4.0L Throttle body for your 2.5L, v2.0

We're willing to bet that if you have a 2.5LYJ, you're looking for some more ponies under your hood. If you've installed larger tires and haven't changed the gears yet, you probably haven't seen 5th gear in a while. Just getting the Jeep to move require feathering the clutch more then you really want to. If that's you then you will want to read on. For those with TJ's you won't need to do this. We were told that TJ's already have a larger throttle body which is shared with the 4.0L. (*Correction: see below)

Turbo City currently sells bored throttle bodies for 2.5L's and 4.0L's. They claim to be good for 4-6 horses and is a direct bolt-on. The only down size is the cost and they require a core. But if you have a TJ then this might be your only choise. With our project, we did not have to have any special milling done so we are able to return the engine to stock if there is the need.

We first got the idea from John Dorflinger. He suggested trying out a 4.0L throttle body on our 2.5L. He had already done so and saw good results and though we should share this with the rest of you. John was kind enough to send us a used 4.0L core throttle body for our test. Since we had a Poweraid Throttle body spacer meant for a 4.0L, we knew this would work but with what results? The throttle body was from a late model 4.0L. For YJ's that's from 1991- present and for XJ's that's from 1987 to present. Earlier Inline 6's used a 3 bolt design unlike the later throttle bodies. The three bolt throttle bodies won't work for this project. The easiest way to spot these is that the engine has to be a MPFI not not a TBI engine. If you've got a TBI engine then this won't work for you.

If you haven't installed a Poweraid Throttle Body Spacer yet, then you will need to get some torx bits to remove it. We also found out that we needed some special tamperproof torx to swap the some other parts. Tamperproof torx are just like regular torx but with a small post in the middle to prevent a standard torx from working. The hardest thing might be finding a place that sells these bits. Since the usual places didn't have them we went to the net and clicked our way to eBay.com. A couple clicks and a few days later we were the proud owners of a new tamperproof torx set. That place has just about everything you could ever want and some good deals on tools.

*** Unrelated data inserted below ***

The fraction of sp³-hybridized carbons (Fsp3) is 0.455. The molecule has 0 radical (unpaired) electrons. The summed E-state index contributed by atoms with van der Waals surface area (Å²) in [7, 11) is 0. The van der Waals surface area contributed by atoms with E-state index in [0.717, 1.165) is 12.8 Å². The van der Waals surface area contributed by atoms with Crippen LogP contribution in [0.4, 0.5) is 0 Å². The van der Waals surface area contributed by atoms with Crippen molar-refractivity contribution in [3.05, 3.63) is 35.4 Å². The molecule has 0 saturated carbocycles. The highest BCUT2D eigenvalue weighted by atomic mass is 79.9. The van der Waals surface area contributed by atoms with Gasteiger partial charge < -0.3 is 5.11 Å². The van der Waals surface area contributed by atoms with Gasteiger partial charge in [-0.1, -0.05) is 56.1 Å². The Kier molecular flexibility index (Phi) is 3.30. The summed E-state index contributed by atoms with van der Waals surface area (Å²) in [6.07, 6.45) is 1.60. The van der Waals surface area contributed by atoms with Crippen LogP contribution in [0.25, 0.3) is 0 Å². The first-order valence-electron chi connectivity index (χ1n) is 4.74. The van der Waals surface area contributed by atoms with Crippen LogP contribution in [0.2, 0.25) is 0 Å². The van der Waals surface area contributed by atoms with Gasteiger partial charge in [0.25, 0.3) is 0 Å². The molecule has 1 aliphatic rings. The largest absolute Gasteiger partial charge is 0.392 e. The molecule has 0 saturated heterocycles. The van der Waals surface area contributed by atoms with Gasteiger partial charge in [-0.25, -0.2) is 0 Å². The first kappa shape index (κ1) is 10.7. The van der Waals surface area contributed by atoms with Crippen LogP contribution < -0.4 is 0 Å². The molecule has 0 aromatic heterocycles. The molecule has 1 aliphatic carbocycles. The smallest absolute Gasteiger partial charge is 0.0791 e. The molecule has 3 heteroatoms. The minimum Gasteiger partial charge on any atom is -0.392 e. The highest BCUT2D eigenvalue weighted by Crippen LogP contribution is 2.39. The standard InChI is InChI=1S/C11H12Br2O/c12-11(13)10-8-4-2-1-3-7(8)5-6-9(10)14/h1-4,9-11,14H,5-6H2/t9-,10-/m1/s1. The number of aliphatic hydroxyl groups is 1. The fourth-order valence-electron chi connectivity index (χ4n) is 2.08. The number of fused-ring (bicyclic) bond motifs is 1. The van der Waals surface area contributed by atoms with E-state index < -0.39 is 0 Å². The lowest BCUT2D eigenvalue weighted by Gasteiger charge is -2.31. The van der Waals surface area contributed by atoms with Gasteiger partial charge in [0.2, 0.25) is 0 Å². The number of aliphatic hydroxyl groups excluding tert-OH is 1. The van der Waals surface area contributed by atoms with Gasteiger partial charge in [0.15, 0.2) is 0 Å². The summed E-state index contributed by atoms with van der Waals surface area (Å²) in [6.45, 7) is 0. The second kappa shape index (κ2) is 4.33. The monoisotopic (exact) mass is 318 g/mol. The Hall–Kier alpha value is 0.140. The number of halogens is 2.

We used the couple day's of down time by cleaning up the old throttle body. This isn't necessary for the install but years of sitting around caused a lot of scale to form on the surface of the throttle body. Since we wanted to keep the cost down, we used what we had sitting around. Because the throttle body is aluminum, nothing too abrasive should be used. We ended up using an abrasive pad and then went to a screwdriver for the tougher stuff. When that didn't work we pulled out the buffing wheel and dressing compound. Remember you don't have to do any of this unless you want to.

To remove the throttle body we had to unclip the throttle cables. The throttle cable pops off with a screwdriver. The Jeep also had a hand throttle so that had to be removed too. The two sensors have plugs to the firewall wire harness, unclip those and remove the plugs. Remove the four bolts and lift the throttle body. Make sure the gasket is removed and nothing falls into the engine. Because of the design of the engine most things that do fall in can be retrieved from the intake manifold. Any part of the gasket that doesn't come off with the throttle body will have to be scraped off. It is a good idea to buy a new gasket rather then reusing the original one. The Jeep we were working on had a Poweraid Throttle Body spacer added a few months earlier so the gasket was reused.